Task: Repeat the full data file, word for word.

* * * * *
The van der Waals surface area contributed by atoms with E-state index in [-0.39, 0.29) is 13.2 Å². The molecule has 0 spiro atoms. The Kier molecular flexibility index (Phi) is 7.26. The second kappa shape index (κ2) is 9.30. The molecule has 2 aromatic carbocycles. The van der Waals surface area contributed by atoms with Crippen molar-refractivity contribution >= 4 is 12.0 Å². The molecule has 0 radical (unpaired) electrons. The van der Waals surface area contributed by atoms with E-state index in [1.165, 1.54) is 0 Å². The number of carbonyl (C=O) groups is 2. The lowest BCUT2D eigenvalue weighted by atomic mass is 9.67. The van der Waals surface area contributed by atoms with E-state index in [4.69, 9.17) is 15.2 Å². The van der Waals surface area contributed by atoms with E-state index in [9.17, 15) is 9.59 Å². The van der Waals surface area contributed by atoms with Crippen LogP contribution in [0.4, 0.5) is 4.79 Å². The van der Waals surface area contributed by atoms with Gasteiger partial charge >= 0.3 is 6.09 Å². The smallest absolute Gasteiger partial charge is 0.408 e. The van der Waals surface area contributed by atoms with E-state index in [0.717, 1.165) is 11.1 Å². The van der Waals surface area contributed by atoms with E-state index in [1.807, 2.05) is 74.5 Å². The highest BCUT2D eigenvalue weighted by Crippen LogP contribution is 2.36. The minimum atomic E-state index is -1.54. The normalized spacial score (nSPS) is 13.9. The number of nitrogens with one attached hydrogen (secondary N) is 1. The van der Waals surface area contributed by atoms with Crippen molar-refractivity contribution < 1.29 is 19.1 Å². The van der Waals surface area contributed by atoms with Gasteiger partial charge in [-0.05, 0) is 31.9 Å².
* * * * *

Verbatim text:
The van der Waals surface area contributed by atoms with E-state index in [-0.39, 0.29) is 13.2 Å². The molecule has 0 spiro atoms. The Kier molecular flexibility index (Phi) is 7.26. The second kappa shape index (κ2) is 9.30. The molecule has 2 aromatic carbocycles. The van der Waals surface area contributed by atoms with Crippen molar-refractivity contribution >= 4 is 12.0 Å². The molecule has 0 radical (unpaired) electrons. The van der Waals surface area contributed by atoms with E-state index in [1.165, 1.54) is 0 Å². The number of carbonyl (C=O) groups is 2. The lowest BCUT2D eigenvalue weighted by atomic mass is 9.67. The van der Waals surface area contributed by atoms with E-state index in [4.69, 9.17) is 15.2 Å². The van der Waals surface area contributed by atoms with E-state index in [9.17, 15) is 9.59 Å². The van der Waals surface area contributed by atoms with Crippen LogP contribution in [0.4, 0.5) is 4.79 Å². The van der Waals surface area contributed by atoms with Gasteiger partial charge >= 0.3 is 6.09 Å². The smallest absolute Gasteiger partial charge is 0.408 e. The van der Waals surface area contributed by atoms with E-state index in [0.717, 1.165) is 11.1 Å². The van der Waals surface area contributed by atoms with E-state index in [1.807, 2.05) is 74.5 Å². The highest BCUT2D eigenvalue weighted by Crippen LogP contribution is 2.36. The minimum atomic E-state index is -1.54. The normalized spacial score (nSPS) is 13.9. The number of nitrogens with one attached hydrogen (secondary N) is 1. The van der Waals surface area contributed by atoms with Crippen molar-refractivity contribution < 1.29 is 19.1 Å². The van der Waals surface area contributed by atoms with Gasteiger partial charge in [-0.05, 0) is 31.9 Å².